How is the voting-age population (VAP) constructed?

The voting-age population (VAP) estimates are generated from the July 1 Census Bureau population estimates by age-sex-race. Estimates for an election month are constructed by linearly interpolating the change between the most approximate pair of estimates. For example, to estimate the November, 2004 VAP population, add to the July 1, 2004 estimate the following: the July 1, 2004 estimate minus the July 1, 2003 estimate, divide by 12, and then multiply by 4. A similar linear extrapolation is used when projecting forward from the last available population estimate.
VAP population estimates are based on estimates of population change since the last census closely followed by the population estimates division at the Census Bureau. When a new census is conducted at the end of a decade, the population estimates are inevitably out of line with the actual census. The Census Bureau adjusts the previous decade's population estimates to conform with the new information revealed by the census. This is called the intercensal adjustment. Thus, we will not have a definitive estimate of the voting-age population and, by association, turnout rates in current decade's elections until the intercensal adjustment is released sometime after the end of this decade. In the meantime, the population estimates serve as the best estimate of the voting-age population of the United States.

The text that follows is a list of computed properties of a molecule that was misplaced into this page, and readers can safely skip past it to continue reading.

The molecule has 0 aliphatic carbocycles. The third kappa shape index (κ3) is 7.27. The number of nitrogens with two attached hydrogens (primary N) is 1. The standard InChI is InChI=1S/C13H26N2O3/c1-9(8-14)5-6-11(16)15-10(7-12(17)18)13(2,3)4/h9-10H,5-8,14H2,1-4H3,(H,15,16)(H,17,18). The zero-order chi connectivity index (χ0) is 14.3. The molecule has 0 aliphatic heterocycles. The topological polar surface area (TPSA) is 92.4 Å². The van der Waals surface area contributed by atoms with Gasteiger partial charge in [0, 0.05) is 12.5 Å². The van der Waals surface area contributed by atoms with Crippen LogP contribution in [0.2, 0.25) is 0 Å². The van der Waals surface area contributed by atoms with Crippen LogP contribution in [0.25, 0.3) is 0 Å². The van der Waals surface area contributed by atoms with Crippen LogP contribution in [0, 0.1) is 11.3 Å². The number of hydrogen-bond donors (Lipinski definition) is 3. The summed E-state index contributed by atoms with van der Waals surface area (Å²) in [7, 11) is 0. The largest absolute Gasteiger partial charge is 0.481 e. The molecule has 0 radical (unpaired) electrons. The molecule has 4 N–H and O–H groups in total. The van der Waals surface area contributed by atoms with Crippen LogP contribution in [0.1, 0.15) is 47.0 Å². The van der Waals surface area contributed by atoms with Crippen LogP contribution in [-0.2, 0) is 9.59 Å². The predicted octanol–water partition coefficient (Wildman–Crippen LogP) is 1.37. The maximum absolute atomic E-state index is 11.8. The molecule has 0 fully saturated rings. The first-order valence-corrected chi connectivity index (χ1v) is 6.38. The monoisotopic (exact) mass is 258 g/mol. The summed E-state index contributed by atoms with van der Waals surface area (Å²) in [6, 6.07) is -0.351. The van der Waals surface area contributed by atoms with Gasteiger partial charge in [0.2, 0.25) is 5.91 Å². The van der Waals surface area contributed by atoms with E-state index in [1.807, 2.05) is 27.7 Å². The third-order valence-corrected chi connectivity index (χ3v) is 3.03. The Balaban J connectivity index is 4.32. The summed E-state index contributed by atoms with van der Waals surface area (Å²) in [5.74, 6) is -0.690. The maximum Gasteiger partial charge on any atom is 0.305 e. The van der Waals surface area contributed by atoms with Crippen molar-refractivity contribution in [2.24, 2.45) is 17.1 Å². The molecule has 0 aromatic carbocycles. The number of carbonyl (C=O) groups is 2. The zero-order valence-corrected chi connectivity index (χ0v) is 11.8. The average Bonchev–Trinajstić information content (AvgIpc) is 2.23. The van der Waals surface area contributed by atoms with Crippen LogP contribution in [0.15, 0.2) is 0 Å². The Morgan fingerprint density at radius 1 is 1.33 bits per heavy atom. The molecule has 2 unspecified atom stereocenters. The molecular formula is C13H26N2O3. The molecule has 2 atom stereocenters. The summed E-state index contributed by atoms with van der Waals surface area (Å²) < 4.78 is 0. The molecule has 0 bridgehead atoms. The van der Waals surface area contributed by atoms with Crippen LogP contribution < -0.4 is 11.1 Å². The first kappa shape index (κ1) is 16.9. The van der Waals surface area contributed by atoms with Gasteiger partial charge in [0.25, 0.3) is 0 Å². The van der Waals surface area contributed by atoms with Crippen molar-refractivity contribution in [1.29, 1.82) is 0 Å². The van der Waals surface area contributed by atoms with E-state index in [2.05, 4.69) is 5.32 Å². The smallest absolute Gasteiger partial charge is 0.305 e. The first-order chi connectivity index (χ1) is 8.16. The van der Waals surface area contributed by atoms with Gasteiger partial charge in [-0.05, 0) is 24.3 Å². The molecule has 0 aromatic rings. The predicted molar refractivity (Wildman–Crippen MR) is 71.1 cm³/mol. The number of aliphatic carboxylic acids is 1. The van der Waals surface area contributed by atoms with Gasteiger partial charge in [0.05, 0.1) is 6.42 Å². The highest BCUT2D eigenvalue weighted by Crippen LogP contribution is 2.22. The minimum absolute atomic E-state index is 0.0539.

Population estimates are available from the Census Bureau's website.

Although the VAP estimates presented on this website are based on official Census Bureau reports but they are not directly produced by the Census Bureau and -should not be cited as a Census Bureau product.